Make no mistake, a Camaro off the showroom floor needs no modifications to be a great automobile and it is. If you would like your Camaro to be more capable, then the pages that follow are written for you. The Camaro is quiet. It is almost library quiet. They paid attention to detail and maybe borrowed an engineer from the Buick area in controlling cabin noise. If there is any wind noise, I can't hear it. There are no squeaks or rattles. The cabin feels as secure and quiet as anything I have ever driven. This is probably related to the structural strength that was designed into the ZETA II chassis.
As for driving, keep in mind we are very spoiled guys with some great cars in the fleet. The G8 and GTO are both ProCharged. They both ride on full upgraded suspensions and then some. They both have custom wheel and tire packages. They both have brake upgrades. They are built cars that have been carefully dialed in. The slug in the garage has been the HHR SS with a Stage II GM Turbo and JPSS and it can pull up the inside rear wheel on a hard turn with GM issue wheels and tires. These cars have our benchmarks for performance set quite high. The OEM Camaro is a super car and one that thousands will be thrilled to own -- but out of the box in OEM trim does not measure up to the rest of our fleet. What follows are our opinions personally and professionally. They do not make us right. They do not make us wrong. These opinions make us JPSS.
Is your 5th Gen structurally sound?
Take a close look at these crash test videos.
Watch the engine move while the front sub-frame remains almost stationary at 14 Seconds
The front sub-frame mounts with six bolts and two locating pins. There are no rubber bushes. The front sub-frame connects well forward and well behind the front ‘axle’ for strength and stability. As you could see in the frontal impact video the engine was moving backwards from the impact (at roughly 14 seconds), but the front sub-frame remained well located. When GM designed the Camaro they built it well, very well. It was engineered to have an exceptionally strong
. A solid monocoque translates into a higher perception of quality while enhancing performance and function. In the following series of pictures you can see how the 5th Gen Camaro has numerous 'chassis braces' built in at the factory using state-of the art design in the form of shape, construction and materials --
(HSLA) steel is a type of alloy steel that provides better mechanical properties or greater resistance to corrosion than carbon steel. HSLA steels vary from other steels in that they aren't made to meet a specific chemical composition, but rather to specific mechanical properties. They have a carbon content between 0.05–0.25% to retain formability and weldability. Other alloying elements include up to 2.0% manganese and small quantities of copper, nickel, niobium, nitrogen, vanadium, chromium, molybdenum, titanium, calcium, rare earth elements, or zirconium. Copper, titanium, vanadium, and niobium are added for strengthening purposes. These elements are intended to alter the microstructure of carbon steels, which is usually a ferrite-pearlite aggregate, to produce a very fine dispersion of alloy carbides in an almost pure ferrite matrix. This eliminates the toughness-reducing effect of a pearlitic volume fraction, yet maintains and increases the material's strength by refining the grain size, which in the case of ferrite increases yield strength by 50% for every halving of the mean grain diameter. Precipitation strengthening plays a minor role, too. Their yield strengths can be anywhere between 250–590 megapascals (36,000–86,000 psi). Due to their higher strength and toughness HSLA steels usually require 25 to 30% more power to form, as compared to carbon steels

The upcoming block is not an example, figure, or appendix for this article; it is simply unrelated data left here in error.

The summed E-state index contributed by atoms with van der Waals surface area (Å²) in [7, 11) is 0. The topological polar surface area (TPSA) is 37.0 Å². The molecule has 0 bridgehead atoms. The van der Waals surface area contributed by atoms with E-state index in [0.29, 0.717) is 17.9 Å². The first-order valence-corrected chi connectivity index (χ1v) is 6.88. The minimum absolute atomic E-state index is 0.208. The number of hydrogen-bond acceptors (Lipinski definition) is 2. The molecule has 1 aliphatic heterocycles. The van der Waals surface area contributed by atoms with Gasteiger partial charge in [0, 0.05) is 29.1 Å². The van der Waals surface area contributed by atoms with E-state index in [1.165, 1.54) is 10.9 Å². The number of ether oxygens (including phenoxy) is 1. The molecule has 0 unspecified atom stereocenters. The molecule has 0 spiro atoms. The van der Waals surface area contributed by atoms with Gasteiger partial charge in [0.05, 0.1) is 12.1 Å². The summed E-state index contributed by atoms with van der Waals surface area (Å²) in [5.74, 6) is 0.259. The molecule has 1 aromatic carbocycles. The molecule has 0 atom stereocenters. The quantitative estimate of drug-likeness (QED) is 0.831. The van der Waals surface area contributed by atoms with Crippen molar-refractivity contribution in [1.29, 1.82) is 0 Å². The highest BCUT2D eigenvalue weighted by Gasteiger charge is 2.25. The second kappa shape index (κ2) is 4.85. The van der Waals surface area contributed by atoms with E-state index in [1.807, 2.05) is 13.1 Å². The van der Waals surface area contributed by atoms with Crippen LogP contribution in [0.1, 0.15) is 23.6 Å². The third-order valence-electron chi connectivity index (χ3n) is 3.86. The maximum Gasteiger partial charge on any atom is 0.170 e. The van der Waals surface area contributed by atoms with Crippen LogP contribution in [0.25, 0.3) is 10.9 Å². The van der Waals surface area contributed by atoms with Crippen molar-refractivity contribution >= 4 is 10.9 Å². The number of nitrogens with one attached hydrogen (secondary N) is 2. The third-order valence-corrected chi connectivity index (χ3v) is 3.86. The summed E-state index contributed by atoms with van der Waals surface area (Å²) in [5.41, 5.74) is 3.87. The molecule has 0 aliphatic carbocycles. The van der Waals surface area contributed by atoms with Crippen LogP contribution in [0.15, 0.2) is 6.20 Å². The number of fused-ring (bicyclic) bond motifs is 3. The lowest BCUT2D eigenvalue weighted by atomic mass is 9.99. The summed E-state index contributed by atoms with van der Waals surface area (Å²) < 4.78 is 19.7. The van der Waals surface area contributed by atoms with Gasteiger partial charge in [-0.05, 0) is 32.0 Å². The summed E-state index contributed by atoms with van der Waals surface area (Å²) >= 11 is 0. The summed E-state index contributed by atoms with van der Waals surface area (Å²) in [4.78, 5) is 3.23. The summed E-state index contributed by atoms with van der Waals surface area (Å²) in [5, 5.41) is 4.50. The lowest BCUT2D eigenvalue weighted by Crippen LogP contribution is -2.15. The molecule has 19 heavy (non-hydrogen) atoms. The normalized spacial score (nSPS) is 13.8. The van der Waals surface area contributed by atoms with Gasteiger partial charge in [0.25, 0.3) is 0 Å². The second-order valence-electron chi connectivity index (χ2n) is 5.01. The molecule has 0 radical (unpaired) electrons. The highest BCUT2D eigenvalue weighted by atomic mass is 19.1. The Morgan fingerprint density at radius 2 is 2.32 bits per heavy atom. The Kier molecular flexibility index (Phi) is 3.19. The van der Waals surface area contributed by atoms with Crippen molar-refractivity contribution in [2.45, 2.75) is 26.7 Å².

Martensitic Ultra High Strength Steel
Maraging steels (a portmanteau of martensitic and aging
) are iron alloys which are known for possessing superior strength and toughness without losing malleability, although they cannot hold a good cutting edge. 'Aging' refers to the extended heat-treatment process. These steels are a special class of low-carbon ultra-high-strength steels which derive their strength not from carbon, but from precipitation of inter-metallic compounds. The principal alloying element is 15 to 25% nickel. Secondary alloying elements are added to produce intermetallic precipitates, which include cobalt, molybdenum, and titanium.
Photos originally posted 11.11.2008 by aston70
Do you need a strut tower bar? Many assume they do. The brace was and is necessary when the roof is cut off. That is why TEAM Camaro designed and install the brace installing the Vert. The brace installed on the ZL1 indirectly for NVH. The STB cleaned up some 'noise' on the sensors used to fine tune the MRC. The STB looks cool so it is part of the 1LE package.
It would deny the obvious to say the OE STB does nothing. It does add structure to an already robust monocoque. There is zero data available that documents any gain in handling or lap times. None.
Simons has discovered slipping suspension-member attachments and steering linkages sending false signals to the driver. Once, a race car’s control arm collapsed when subjected to normal cornering loads. His K&C machine has helped teams determine why one race car responds quickly to setup adjustments even as its identically constructed stablemate is a cranky handful. Simons adds that he’s never seen an aftermarket strut-tower brace provide a measurable handling benefit.
When you are considering the modifications you choose to make to your Camaro, we strongly suggest you take a holistic approach and discuss the entire range of modifications with your JPSS Suspension Specialist. They can guide you through the selection process to make certain that each modification compliments all the others to create the best possible custom Camaro for your personal use at the most reasonable cost. Do it right. Do it once.